When leaders at Dolese Bros. Co. dared to consider whether they were really doing everything possible to keep employees safe, they found an opportunity to embrace a new approach that will deliver improvements and reduce risk throughout the business.
Advancing Core Values
More than a decade has passed since long-time company leader Roger Dolese’s death, but his legacy as a conservationist endures. Under Mr. Dolese’s leadership, nature would not be compromised for business growth. If the most efficient path to prosperity was through a tree, he demanded a work-around. His successors remain true that conviction and to this day scrutinize every project accordingly.
“When I first came here, I was in a meeting and suggested clearing some trees in order to help production in one of our plants,” said Mark Helm, CEO. “I thought I was going to get strung up, that I would even mention such a thing.”
The tone Mr. Dolese set from the top has become a model for Helm and the management team, who are committed to setting another cultural norm for the company: No task is worth doing if it can’t be done safely.
“If we emphasize safety with the same passion that Mr. Dolese had for conservation, imagine the impact we can have on employees, the business and the community,” said Gaylan Towle, Safety Director. “Decades from now employees will know that working safely is the only way Dolese does business.”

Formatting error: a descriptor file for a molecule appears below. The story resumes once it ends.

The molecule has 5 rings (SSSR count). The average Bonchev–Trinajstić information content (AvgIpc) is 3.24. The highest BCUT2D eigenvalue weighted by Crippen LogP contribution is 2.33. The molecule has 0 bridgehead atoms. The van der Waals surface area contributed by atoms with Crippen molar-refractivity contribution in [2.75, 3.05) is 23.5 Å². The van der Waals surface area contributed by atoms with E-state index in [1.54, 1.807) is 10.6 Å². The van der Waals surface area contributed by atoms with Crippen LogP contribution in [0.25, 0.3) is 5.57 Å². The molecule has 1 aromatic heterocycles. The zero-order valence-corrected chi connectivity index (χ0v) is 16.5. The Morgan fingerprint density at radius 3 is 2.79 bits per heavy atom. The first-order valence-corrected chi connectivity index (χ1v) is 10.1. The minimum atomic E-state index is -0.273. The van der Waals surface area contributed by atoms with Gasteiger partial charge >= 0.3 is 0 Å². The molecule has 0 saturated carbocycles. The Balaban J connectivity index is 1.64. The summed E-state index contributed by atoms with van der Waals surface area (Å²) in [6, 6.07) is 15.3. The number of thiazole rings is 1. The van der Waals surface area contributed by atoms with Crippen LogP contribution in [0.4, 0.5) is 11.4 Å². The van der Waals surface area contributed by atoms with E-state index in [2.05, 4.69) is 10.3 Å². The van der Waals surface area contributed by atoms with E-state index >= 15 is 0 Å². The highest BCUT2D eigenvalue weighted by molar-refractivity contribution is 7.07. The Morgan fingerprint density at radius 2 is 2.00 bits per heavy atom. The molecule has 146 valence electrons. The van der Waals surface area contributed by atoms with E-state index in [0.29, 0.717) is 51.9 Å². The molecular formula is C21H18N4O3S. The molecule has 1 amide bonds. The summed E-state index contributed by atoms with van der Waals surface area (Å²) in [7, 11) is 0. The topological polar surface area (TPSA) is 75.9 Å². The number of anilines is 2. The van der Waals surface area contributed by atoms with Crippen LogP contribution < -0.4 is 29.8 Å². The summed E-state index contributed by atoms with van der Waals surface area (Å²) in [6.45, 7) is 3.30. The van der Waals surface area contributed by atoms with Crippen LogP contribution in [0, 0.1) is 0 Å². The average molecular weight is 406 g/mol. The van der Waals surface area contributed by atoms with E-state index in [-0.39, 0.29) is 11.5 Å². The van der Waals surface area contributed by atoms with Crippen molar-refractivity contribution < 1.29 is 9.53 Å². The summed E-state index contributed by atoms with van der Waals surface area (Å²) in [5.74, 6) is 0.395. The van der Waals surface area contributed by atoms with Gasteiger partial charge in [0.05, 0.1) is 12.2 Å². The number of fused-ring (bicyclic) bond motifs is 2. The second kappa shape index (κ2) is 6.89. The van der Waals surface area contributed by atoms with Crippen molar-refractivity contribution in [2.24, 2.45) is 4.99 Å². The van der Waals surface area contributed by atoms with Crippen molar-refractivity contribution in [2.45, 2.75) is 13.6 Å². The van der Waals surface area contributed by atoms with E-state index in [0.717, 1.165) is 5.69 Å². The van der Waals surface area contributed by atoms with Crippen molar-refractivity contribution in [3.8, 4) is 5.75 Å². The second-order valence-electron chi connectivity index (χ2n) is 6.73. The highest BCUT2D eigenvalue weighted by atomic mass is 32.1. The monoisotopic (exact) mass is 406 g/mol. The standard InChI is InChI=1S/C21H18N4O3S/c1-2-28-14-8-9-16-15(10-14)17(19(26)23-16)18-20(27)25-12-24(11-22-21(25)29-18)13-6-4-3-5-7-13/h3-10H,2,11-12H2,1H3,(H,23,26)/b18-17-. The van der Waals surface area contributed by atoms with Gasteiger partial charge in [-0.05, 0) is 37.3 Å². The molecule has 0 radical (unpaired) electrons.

About seven months into Dolese’s journey to zero-incident performance, guided by Caterpillar Safety Services, employees are making strides in developing a culture relentlessly committed to protecting people and the environment.
The journey began with a Safety Perception Survey, through which all employees were given the opportunity to share their perspectives about the current safety culture. The results were used to determine on which areas the company would focus its improvement efforts. Caterpillar’s Zero-Incident Performance (ZIP) Process is about driving quality into routine activities that impact safety and operational performance, embedding accountability into every system.
Shortly after the survey results were delivered, a Safety Steering Team was formed to build a strategic plan for sustainable improvement and support teams of hourly employees in the development of new or improved processes. The first Continuous Improvement (CI) Team built an improved system for Catwalk Conversations, or safety meetings. Ryan McClanahan, a painter in the general shop and one of the team members, embraced the opportunity to “freshen up” a system that had been disseminating impersonal safety material over and over in a static format for decades.